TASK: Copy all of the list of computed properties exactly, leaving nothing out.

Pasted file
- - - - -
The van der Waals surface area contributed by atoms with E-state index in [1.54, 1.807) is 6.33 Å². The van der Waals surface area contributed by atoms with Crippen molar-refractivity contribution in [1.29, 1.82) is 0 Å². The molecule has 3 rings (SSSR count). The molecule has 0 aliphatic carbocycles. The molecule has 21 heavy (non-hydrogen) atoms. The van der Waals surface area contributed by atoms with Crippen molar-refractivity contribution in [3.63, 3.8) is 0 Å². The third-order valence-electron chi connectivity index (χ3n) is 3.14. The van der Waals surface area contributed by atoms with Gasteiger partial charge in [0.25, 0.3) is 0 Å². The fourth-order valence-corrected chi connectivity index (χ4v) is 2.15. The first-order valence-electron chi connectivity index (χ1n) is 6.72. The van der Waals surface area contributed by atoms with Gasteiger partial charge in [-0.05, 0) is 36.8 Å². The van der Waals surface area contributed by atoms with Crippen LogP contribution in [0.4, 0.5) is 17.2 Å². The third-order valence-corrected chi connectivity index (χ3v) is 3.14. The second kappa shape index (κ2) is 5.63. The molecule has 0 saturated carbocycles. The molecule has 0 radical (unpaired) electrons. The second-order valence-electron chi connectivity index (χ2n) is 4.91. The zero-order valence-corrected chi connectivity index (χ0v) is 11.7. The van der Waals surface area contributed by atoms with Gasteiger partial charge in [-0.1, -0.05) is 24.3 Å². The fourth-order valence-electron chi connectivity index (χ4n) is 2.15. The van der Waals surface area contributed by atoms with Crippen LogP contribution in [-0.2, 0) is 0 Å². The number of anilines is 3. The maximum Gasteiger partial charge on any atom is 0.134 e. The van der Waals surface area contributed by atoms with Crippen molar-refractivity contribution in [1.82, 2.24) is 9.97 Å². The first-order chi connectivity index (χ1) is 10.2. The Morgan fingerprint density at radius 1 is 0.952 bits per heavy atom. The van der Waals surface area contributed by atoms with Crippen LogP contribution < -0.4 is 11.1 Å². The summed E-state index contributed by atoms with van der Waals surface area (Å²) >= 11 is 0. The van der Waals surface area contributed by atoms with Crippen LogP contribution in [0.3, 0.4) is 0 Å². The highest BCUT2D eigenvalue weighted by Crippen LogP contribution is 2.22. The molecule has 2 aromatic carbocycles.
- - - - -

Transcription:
The van der Waals surface area contributed by atoms with E-state index in [1.54, 1.807) is 6.33 Å². The van der Waals surface area contributed by atoms with Crippen molar-refractivity contribution in [1.29, 1.82) is 0 Å². The molecule has 3 rings (SSSR count). The molecule has 0 aliphatic carbocycles. The molecule has 21 heavy (non-hydrogen) atoms. The van der Waals surface area contributed by atoms with Crippen molar-refractivity contribution in [3.63, 3.8) is 0 Å². The third-order valence-electron chi connectivity index (χ3n) is 3.14. The van der Waals surface area contributed by atoms with Gasteiger partial charge in [0.25, 0.3) is 0 Å². The fourth-order valence-corrected chi connectivity index (χ4v) is 2.15. The first-order valence-electron chi connectivity index (χ1n) is 6.72. The van der Waals surface area contributed by atoms with Gasteiger partial charge in [-0.05, 0) is 36.8 Å². The van der Waals surface area contributed by atoms with Crippen LogP contribution in [0.4, 0.5) is 17.2 Å². The third-order valence-corrected chi connectivity index (χ3v) is 3.14. The second kappa shape index (κ2) is 5.63. The molecule has 0 saturated carbocycles. The molecule has 0 radical (unpaired) electrons. The second-order valence-electron chi connectivity index (χ2n) is 4.91. The zero-order valence-corrected chi connectivity index (χ0v) is 11.7. The van der Waals surface area contributed by atoms with Gasteiger partial charge in [-0.1, -0.05) is 24.3 Å². The fourth-order valence-electron chi connectivity index (χ4n) is 2.15. The van der Waals surface area contributed by atoms with Crippen LogP contribution in [-0.2, 0) is 0 Å². The number of anilines is 3. The maximum Gasteiger partial charge on any atom is 0.134 e. The van der Waals surface area contributed by atoms with Crippen molar-refractivity contribution in [1.82, 2.24) is 9.97 Å². The first-order chi connectivity index (χ1) is 10.2. The Morgan fingerprint density at radius 1 is 0.952 bits per heavy atom. The van der Waals surface area contributed by atoms with Crippen LogP contribution < -0.4 is 11.1 Å². The summed E-state index contributed by atoms with van der Waals surface area (Å²) >= 11 is 0. The van der Waals surface area contributed by atoms with Crippen LogP contribution in [0.3, 0.4) is 0 Å². The highest BCUT2D eigenvalue weighted by Crippen LogP contribution is 2.22. The molecule has 2 aromatic carbocycles.